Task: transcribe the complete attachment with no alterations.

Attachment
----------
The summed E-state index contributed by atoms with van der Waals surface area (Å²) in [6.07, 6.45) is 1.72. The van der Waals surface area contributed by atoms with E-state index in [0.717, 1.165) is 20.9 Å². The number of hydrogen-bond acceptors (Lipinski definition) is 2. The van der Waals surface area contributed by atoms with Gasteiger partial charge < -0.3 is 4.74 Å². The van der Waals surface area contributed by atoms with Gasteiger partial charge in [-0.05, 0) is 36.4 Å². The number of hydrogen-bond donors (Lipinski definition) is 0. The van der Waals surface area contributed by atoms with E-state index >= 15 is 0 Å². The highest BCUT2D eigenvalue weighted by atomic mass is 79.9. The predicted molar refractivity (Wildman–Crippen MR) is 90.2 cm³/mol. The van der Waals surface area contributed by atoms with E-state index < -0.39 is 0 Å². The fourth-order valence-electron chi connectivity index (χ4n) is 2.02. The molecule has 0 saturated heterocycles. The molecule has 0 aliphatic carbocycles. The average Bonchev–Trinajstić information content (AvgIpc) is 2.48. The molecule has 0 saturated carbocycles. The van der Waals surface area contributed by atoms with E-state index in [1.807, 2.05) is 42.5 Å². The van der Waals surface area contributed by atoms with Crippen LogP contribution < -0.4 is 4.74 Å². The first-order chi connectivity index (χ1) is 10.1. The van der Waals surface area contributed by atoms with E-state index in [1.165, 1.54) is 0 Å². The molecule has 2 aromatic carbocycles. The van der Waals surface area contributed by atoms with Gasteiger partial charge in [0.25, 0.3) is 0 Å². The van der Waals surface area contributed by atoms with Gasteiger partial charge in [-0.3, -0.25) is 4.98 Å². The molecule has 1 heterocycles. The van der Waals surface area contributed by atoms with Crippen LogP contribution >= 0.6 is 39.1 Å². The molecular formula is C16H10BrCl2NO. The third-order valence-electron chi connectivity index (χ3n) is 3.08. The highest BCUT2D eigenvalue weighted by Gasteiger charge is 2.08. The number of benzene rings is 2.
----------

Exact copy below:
The summed E-state index contributed by atoms with van der Waals surface area (Å²) in [6.07, 6.45) is 1.72. The van der Waals surface area contributed by atoms with E-state index in [0.717, 1.165) is 20.9 Å². The number of hydrogen-bond acceptors (Lipinski definition) is 2. The van der Waals surface area contributed by atoms with Gasteiger partial charge < -0.3 is 4.74 Å². The van der Waals surface area contributed by atoms with Gasteiger partial charge in [-0.05, 0) is 36.4 Å². The number of hydrogen-bond donors (Lipinski definition) is 0. The van der Waals surface area contributed by atoms with E-state index >= 15 is 0 Å². The highest BCUT2D eigenvalue weighted by atomic mass is 79.9. The predicted molar refractivity (Wildman–Crippen MR) is 90.2 cm³/mol. The van der Waals surface area contributed by atoms with E-state index < -0.39 is 0 Å². The fourth-order valence-electron chi connectivity index (χ4n) is 2.02. The molecule has 0 saturated heterocycles. The molecule has 0 aliphatic carbocycles. The average Bonchev–Trinajstić information content (AvgIpc) is 2.48. The molecule has 0 saturated carbocycles. The van der Waals surface area contributed by atoms with E-state index in [1.807, 2.05) is 42.5 Å². The van der Waals surface area contributed by atoms with Crippen LogP contribution < -0.4 is 4.74 Å². The first-order chi connectivity index (χ1) is 10.1. The van der Waals surface area contributed by atoms with E-state index in [1.165, 1.54) is 0 Å². The molecule has 2 aromatic carbocycles. The van der Waals surface area contributed by atoms with Gasteiger partial charge in [0.25, 0.3) is 0 Å². The van der Waals surface area contributed by atoms with Gasteiger partial charge in [-0.3, -0.25) is 4.98 Å². The molecule has 1 heterocycles. The van der Waals surface area contributed by atoms with Crippen LogP contribution >= 0.6 is 39.1 Å². The molecular formula is C16H10BrCl2NO. The third-order valence-electron chi connectivity index (χ3n) is 3.08. The highest BCUT2D eigenvalue weighted by Gasteiger charge is 2.08. The number of benzene rings is 2.